If there was one theme to my travels in 2016 it would be Asia. I made six trips to Asia, including three new countries (Philippines, China, Israel), and at one point had made three trips to Asia in a 35 day period. I visited several new countries in Europe as well (Denmark, Finland, Norway, Poland, Russia, and Estonia) while on a Viking Ocean Cruise.
A secondary theme for the year was new projects. I started a podcast, a quest to visit every winery in the state of Washington, infused a neglected site with more enthusiasm, created space for more indepth stories, and have a food site ready to launch in the first quarter of 2017. Whew! The next year will be even busier than this one.
Since some of my trips, both international and domestic, were made on relatively short notice, it reinforced my travel philosophy to always have a bag packed, ready for the next great adventure.
Here’s a month-by-month look at my year in travel:
I welcomed in 2016 with a night in Seattle, enjoying the closing of the holiday season with some standing traditions: New Year’s Eve dinner at El Gaucho and New Year’s Day breakfast at Top Pot Doughnuts. Add in a little shopping, movie, and some time at the Pike Place Market, and it was a great way to say hello to another year.
I had some extended time on Hawaii and finally had time to do a bit of touring of the island, including a trip to Volcanoes National Park. The small group tour was sponsored by Viator (I’m a fan of their tours and have taken several of them) and it was a full day of enjoying the island. While the highlight of the day was a chance to see the red glow of the volcano at night, other stops during the day included time at Kona coffee plantation and a picnic lunch, looking for sea turtles on the black sand of Punaluu Beach, visiting Volcano Winery for dinner and tasting (they also grow and harvest tea there as well), hiking through a lava tube, and a visit to the Jagger Museum.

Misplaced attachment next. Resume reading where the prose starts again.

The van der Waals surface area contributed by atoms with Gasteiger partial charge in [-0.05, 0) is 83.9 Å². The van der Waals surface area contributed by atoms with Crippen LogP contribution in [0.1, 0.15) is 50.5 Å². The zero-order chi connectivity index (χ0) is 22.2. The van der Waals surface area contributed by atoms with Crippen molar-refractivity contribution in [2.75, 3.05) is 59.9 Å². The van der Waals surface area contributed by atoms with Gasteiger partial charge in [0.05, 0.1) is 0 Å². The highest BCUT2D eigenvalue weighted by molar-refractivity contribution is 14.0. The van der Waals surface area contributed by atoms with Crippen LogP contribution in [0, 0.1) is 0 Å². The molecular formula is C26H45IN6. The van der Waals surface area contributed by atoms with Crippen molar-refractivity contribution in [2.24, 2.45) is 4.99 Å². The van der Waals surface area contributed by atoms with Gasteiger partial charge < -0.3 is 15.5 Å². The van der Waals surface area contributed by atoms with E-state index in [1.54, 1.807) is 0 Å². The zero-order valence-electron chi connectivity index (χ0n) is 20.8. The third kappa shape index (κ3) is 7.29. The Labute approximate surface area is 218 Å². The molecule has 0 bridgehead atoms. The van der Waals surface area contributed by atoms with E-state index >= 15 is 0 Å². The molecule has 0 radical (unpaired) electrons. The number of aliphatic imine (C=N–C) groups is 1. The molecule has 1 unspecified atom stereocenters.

I had time to check out a couple more hotels in Seattle – Motif Seattle and Hotel Andra (in photo above). In addition to having some places to refer visitors to, I think being a tourist in your hometown gives you a chance to see the city through different eyes. I hope to be doing more things in the Seattle area in 2017.
In early February I head to the Philippines, my first of two visits this year. I spent this trip in Manila, learning a little about the country’s history, tasting the food that it is so well known for, and enjoying the big city vibe. I stayed at the Hyatt City of Dreams.
In March I headed back to Japan, this time to the Osaka Kansai area, visiting Awaji, Nara, Ochiai, and more. Japan is a fascinating, yet frustrating, country and this visit fit that pattern. I love the history, culture, art, and learning about how people live. I feel frustrated when my lack of language skills impacts my ability to get around (more commonly experienced in the more rural areas). The area has such a rich culinary history to draw from, but all too often rely on sushi and sashimi when there is so much more. Highlights of the trip included learning how incense is made, time spent in an onsen, staying in ryokans, and enjoying time in the mountains in the Ochiai area. I’ve only scratched the surface of this country and hope to return again.
In April I added a new state to my list with a quick trip to Raleigh, North Carolina. I didn’t have a lot of time to explore, but did wander around the state capitol building and nearby sights and had time to sample the local barbecue. As near as I could tell, North Carolina barbecue is a red sauce flavored with ketchup, vinegar, and seasonings. Delicious!
I got to add another new state in May, this time as a result of several days spent in Rhode Island. My time spent in New England has primarily been in Boston, so this was a real treat to get another look at the colonial history and architecture of the area. My time was spent in Providence and Newport, both great areas offering lots of things to do. I loved checking out their diverse culinary scene, with Johnson & Murphy University located there, this is no surprise, and for style, you can’t go wrong with a visit to RISD (Rhode Island School of Design). I consider this first trip a sampler plate, a taste of a variety of things, leaving plenty to see and do on a return visit.
In late May I headed to Beijing for what was, essentially, a long weekend. I spoke at a tourism conference in the city and only had one day to explore. I did manage to make it to the Forbidden City, a couple of museums, and some time to wander in a local market. All good, but all too brief.
I was only home from China for about a week when it was time to head back to the Philippines, this time to El Nido Pangulasian in Palawan. This makes my list of top three destinations for the year – WOW! I spent as much time as I could in or on the water, and it was one of the places that wrapped me up in pure relaxation.